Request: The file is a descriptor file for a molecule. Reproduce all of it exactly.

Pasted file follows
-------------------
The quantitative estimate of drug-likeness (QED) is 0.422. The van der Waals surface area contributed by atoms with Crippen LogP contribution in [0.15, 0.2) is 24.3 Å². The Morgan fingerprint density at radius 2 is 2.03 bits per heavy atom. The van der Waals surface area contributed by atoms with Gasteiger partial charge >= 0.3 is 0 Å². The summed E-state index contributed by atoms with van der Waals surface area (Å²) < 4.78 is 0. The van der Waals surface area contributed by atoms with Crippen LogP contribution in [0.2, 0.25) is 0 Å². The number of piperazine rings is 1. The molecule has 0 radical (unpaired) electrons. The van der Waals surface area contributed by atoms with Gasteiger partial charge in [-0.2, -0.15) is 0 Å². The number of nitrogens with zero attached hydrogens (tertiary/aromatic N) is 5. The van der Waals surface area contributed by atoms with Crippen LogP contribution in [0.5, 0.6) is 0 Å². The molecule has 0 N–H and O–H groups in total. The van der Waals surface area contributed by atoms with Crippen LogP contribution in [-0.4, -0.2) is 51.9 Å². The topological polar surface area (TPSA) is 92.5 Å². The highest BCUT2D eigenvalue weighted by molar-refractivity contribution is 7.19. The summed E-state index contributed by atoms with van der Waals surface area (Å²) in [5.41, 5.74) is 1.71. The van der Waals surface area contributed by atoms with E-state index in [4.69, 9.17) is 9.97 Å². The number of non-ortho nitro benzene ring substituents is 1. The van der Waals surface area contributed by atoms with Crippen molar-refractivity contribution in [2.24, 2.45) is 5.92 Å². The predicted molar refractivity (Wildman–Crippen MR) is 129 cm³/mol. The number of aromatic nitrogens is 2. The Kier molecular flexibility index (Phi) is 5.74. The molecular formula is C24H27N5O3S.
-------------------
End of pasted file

The quantitative estimate of drug-likeness (QED) is 0.422. The van der Waals surface area contributed by atoms with Crippen LogP contribution in [0.15, 0.2) is 24.3 Å². The Morgan fingerprint density at radius 2 is 2.03 bits per heavy atom. The van der Waals surface area contributed by atoms with Gasteiger partial charge >= 0.3 is 0 Å². The summed E-state index contributed by atoms with van der Waals surface area (Å²) < 4.78 is 0. The van der Waals surface area contributed by atoms with Crippen LogP contribution in [0.2, 0.25) is 0 Å². The number of piperazine rings is 1. The molecule has 0 radical (unpaired) electrons. The van der Waals surface area contributed by atoms with Gasteiger partial charge in [-0.2, -0.15) is 0 Å². The number of nitrogens with zero attached hydrogens (tertiary/aromatic N) is 5. The van der Waals surface area contributed by atoms with Crippen LogP contribution in [0.5, 0.6) is 0 Å². The molecule has 0 N–H and O–H groups in total. The van der Waals surface area contributed by atoms with Crippen LogP contribution in [-0.4, -0.2) is 51.9 Å². The topological polar surface area (TPSA) is 92.5 Å². The highest BCUT2D eigenvalue weighted by molar-refractivity contribution is 7.19. The summed E-state index contributed by atoms with van der Waals surface area (Å²) in [5.41, 5.74) is 1.71. The van der Waals surface area contributed by atoms with E-state index in [4.69, 9.17) is 9.97 Å². The number of non-ortho nitro benzene ring substituents is 1. The van der Waals surface area contributed by atoms with Crippen molar-refractivity contribution in [2.24, 2.45) is 5.92 Å². The predicted molar refractivity (Wildman–Crippen MR) is 129 cm³/mol. The number of aromatic nitrogens is 2. The Kier molecular flexibility index (Phi) is 5.74. The molecular formula is C24H27N5O3S.